“It was started by a young Tibetan named Tseten Gyal. The skins were of tiger, leopard, and sea otter,” a source in the region told RFA’s Tibetan service.
The young man, Tseten Gyal, of Sakyil village in Rebkong, began collecting traditional clothing made with the skins Feb. 8, calling for their destruction by burning.
“Soon after national security officials and local public security officials confronted him and demonstrated their dislike,” one source said. “That very night he was taken to the public security bureau office and interrogated for a long time.”
A witness to the burning confirmed that account.
“On Feb. 7, a group of Tibetans burnt animal skins for the protection of the environment and of endangered wild animals. Those included the skins of tigers, leopard, fox, and otter,” the person said. “I saw that there were a few hundred Tibetans who were either participating in the burning of animal skins, or watching them being burnt. There were perhaps about 500 to 600 people gathered.”
The authorities repeatedly asked if Tseten Gyal had any political motives for his campaign, one source said. “He insisted that he had no other intention except to protect the natural environment. The security officials forbade him to burn the costumes in skins in public places.”
“They suggested that if his motivation was the protection of animals and the environment, he should destroy the skins in his own home, and not in public,” the source said.
Angry at these restrictions, Tseten Gyal brought all the skins and costumes onto the main road in Sakyil village and set them on fire.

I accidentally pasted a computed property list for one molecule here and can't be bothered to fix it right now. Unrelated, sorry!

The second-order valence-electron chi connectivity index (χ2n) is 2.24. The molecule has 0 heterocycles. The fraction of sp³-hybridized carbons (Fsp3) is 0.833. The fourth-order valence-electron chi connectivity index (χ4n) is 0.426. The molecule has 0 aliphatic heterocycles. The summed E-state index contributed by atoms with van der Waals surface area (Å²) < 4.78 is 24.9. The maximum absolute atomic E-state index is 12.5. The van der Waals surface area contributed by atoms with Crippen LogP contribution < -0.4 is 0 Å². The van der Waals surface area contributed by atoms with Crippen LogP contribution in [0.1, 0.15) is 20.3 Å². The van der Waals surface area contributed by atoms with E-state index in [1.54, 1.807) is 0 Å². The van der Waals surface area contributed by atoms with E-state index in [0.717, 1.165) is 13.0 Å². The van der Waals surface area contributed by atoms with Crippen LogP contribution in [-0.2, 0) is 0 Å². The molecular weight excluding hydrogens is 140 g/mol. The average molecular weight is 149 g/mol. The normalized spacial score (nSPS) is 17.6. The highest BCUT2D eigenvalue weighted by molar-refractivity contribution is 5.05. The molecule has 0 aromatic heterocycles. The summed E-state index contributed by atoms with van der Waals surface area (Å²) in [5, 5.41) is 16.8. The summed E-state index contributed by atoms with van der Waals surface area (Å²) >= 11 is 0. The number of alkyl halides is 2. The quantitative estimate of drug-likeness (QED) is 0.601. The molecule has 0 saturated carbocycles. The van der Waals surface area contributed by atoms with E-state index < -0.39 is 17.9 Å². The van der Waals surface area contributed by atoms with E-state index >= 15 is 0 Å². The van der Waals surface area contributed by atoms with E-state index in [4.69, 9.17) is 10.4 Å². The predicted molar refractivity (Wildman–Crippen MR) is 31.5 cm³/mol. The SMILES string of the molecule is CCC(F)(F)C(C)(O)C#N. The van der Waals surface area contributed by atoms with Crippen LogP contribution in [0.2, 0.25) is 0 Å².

He was joined by other Tibetans, including a man named Gonpo Gyal, who added more skins to the blaze, said the source. The incident was also reported in Chinese on the Amdo-based Tibetan Youth Web site.
Caller echoes account
A caller from the Amdo region said the action was spontaneous, without a single organizer.
“Some Tibetans vowed in writing that they will never again use animal skins for clothes. All these activities came from personal initiative and voluntary participation,” the caller said, adding that awareness of endangered species and the need to protect the environment was growing among Tibetans.
The action in Rebkong county soon spread to neighboring areas. “Even in Tuo (Daofu) and Gartha in Ganzi prefecture, Tibetans started giving up their costumes made of animal skins and started burning them,” the source said.
The Dalai Lama appealed to Tibetans inside China during his traditional Kalachakra teachings in Amaravati, northern India, in January to protect endangered animals in Tibet and stop using animal skin on their costumes.
His teachings were heard by many exiles from the Amdo-speaking areas of Qinghai, and many more Tibetans heard the appeal via Tibetan radio broadcasts from overseas.
Original reporting in Amdo by RFA’s Tibetan service. RFA Tibetan service director: Jigme Ngapo. Translated by Karma Dorjee. Written and produced for the Web by Sarah Jackson-Han and edited by Luisetta Mudie.